Rebekah knows her way around the trendy restaurant scene, so I ask her to show me what's new some Thursday night. She agrees, and we meet a few weeks later back at Bossa.
The place is hopping at seven-thirty; both the bar and restaurant are packed. Rebekah shows up in a handkerchief-hem skirt and black knee-high boots, carrying a hot pink silk purse that looks exactly like a giant Chinese take-out carton. We sit down at the bar and both order apple martinis. The bartender doesn't blink. He makes them with the same combination of Midori and sweet-and-sour mix I had at Dish.
In the '70s, singles hung out in discos hoping to get lucky. In the '90s, it was coffeehouses. Cruising in the aughts goes like this: You go to a hot new restaurant and put your name on the inevitably long waiting list. This gives you the perfect excuse to hang around in a bar full of fashionable people without looking like you're hanging around in a bar.
Rebekah is the owner of Bergner & Johnson Design, an upscale florist shop in Bellaire. The 37-year-old demurely confesses that she recently was chosen as one of "Houston's most stylish people" by that journal of air-kissing, Paper City. This makes her a fashion expert as far as I'm concerned, so I ask her to come up with a fitting description of the crowd. She describes the look at Bossa as "pretty young Latin girls in tight skirts, and guys in suits with dark shirts." It looks like the Copacabana to me, and I think a girl down the bar might be flirting with me. But we finish our martinis and head out on the town for a proper trendy restaurant survey.
On our way to the car, we pass Zula, Mercury Room owner David Edwards's new haute American restaurant, which has just opened in the St. Germaine building on Capitol. Through the windows we can see a lot of champagne and a lot of well-dressed men in dark suits and women in cocktail dresses drinking it. "Charity event crowd," Rebekah says. We try to crash, but we are repelled by a blond bouncer in a little black dress. It is indeed a private party to benefit a charity. I am wearing a black shirt and black jeans, which doesn't pass for black tie.
Farrago, in the newly minted Midtown neighborhood (see Dish, "Attack of the Killer Developers," August 3), is a sleek new spot that's popular at lunch but obviously isn't on the divorcée circuit yet. At eight o'clock on Thursday night there is nobody at the bar, and the dining room is about half full. The crowd here is dressed much more casually than downtown. We take a table and order apple martinis. This time the bartender uses DeKuyper's Sour Apple Pucker with vodka, and it makes a big difference. The drink is tarter, with an apple cider sort of flavor that complements the crispness, and it's clear instead of cloudy, with a different shade of artificial green. Much better, we both agree. But there is still no apple garnish.
We start off with a tomato pizza salad, which is a tomato, basil pesto and buffalo mozzarella pizza topped with salad greens and a balsamic vinaigrette. It sounds kooky, but it tastes pretty good. The vinaigrette adds some flavor to the simple pizza, and the greens give it some crunch. The half rotisserie-roasted chicken with fiery Asian mustard, mashed potatoes and seasonal vegetables features chicken with a spice mix glazed on the skin, although "fiery" is hardly the word I'd use to describe it. In fact, we ask for some extra mustard to add a little zing. The potatoes are homemade chunky-style and very satisfying, while the squash medley is a bore.
I had already tried Farrago's most highly recommended appetizer, the curried mussels, at lunch the day before. They aren't really curried; they're actually served in something closer to a Thai tom kha soup with lots of coconut milk and herbs. The broth makes a great dip for the juicy mussels and the toast provided on the side. However, when I try to use a soup spoon to finish the broth, I discover it's too salty to eat straight. Farrago's chicken curry topped with dried cherries, mango, cilantro and crushed peanuts really is a curry. The waiter described it as the restaurant's comfort food dish. It was a pleasant enough little chicken stew with Indian seasonings, but too mild by far for a real curry freak. I also think the cherries and mango unbalance the dish on the sweet side.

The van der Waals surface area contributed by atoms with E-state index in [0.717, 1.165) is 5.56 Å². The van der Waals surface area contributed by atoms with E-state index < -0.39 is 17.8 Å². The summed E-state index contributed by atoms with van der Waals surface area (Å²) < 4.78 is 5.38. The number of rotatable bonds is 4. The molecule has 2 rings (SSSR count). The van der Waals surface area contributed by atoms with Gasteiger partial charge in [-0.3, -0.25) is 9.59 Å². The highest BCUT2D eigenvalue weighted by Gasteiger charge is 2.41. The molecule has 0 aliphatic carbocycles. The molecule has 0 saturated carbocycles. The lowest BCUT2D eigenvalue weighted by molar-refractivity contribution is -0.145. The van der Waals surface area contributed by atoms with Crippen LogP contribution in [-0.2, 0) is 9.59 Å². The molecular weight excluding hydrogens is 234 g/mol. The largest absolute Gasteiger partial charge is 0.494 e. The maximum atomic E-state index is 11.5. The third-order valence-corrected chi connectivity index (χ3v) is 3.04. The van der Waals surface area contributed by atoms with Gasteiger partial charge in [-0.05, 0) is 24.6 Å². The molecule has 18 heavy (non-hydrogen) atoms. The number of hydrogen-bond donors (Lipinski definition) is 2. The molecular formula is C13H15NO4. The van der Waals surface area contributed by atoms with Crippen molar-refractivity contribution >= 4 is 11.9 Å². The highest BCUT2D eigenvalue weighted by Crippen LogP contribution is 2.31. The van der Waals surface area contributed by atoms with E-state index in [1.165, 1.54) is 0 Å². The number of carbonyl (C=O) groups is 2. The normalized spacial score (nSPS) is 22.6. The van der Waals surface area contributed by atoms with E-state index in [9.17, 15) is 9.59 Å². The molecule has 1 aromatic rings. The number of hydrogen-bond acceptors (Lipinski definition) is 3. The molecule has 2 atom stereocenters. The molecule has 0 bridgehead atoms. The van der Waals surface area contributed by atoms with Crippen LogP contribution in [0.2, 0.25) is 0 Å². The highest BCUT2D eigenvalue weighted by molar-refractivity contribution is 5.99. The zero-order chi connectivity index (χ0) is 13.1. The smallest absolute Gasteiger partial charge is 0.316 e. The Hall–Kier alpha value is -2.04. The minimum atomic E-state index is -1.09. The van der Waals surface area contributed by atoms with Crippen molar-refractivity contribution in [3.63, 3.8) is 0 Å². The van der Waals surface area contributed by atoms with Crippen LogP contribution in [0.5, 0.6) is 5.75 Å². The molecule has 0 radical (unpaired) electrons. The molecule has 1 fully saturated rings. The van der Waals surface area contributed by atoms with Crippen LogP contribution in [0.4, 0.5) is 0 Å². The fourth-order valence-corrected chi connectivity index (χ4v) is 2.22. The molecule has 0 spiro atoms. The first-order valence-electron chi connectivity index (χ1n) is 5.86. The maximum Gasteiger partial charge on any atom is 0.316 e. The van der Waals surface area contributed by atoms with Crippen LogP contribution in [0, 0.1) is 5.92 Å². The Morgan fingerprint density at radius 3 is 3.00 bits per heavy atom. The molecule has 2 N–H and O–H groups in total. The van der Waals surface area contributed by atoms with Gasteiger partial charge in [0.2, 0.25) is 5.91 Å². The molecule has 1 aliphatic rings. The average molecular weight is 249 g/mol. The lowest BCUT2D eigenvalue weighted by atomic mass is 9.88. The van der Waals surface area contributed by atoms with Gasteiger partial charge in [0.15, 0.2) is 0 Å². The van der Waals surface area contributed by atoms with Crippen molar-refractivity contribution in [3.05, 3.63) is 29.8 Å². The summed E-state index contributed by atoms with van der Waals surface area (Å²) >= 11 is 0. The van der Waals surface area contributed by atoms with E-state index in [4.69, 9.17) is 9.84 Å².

The best-conceived dish I had at Farrago was grilled salmon with nectarine and sun-dried tomato salsa over sweet potato puree with fresh greens and jerk dressing. Everything about the dish was absolutely perfect; the jerk seasoning was spicy enough to balance the sweet salsa, and the sweet potatoes were wonderfully buttery. It all would have come together in World Food Harmony with a juicy salmon fillet in the middle. But yesterday at lunch the salmon was so overdone and dry you needed a drink of water to choke it down.
"Thursday is our slowest night," the manager tells us when he comes over to our table. "Tuesday is the big night here." So we head back to Dish to see what's hopping on a Thursday night. We pull into the parking lot a few minutes after ten, but Dish is dead. A few diners are finishing their meals, but the bar is empty.
"I think we timed this wrong," Rebekah says. "We should have started at the trendy restaurants farther out first and then headed downtown." My disappointment is palpable. "I'll tell you what, you want to see divorcée night, I'll show you divorcée night," she says. I immediately break into a smile. Bachelors can be so predictable.
Swinging open the big wooden door at Carrabba's on Kirby Drive with a flourish, Rebekah leads me into the astonishing scene inside. I don't think I have ever seen so many gorgeous blonds in a restaurant in my life. They are lined up two and three deep at the long wooden bar. We can barely part the pulchritude to order our apple martinis. The drinks here are made with a splash of both Apple Pucker and Midori, "to take the edge off the sourness," the bartender says. The green drinks look Christmasy with a garnish of maraschino cherries.
There is, of course, a catch to this staggering display of feminine charms. The guys who are really knocking them dead are dressed in Italian designer suits, alligator tassel loafers or silk T-shirts that show off their body-builder physiques. And I am sporting none of the above. Rebekah and I sit at a table where she does a running fashion-show commentary, and I stare in wonder, sipping my apple martini.
It has been quite a night, and we have barely made a dent in the trendy restaurant scene. But much has been explained. I used to wonder why so many people would crowd into a popular restaurant, creating an interminable wait at one place while a quieter establishment with better food sat empty across town. Now I know. What seems like lemming behavior is actually singles seeking safety in numbers.
It is almost 11 o'clock, and the Thursday Night Fever is starting to kick in at Carrabba's as we head for the door. Outside, Rebekah tells me she once ran into Marilyn Manson at a Houston bar. She sang to him a few bars of "The Beautiful People." She is singing it again now.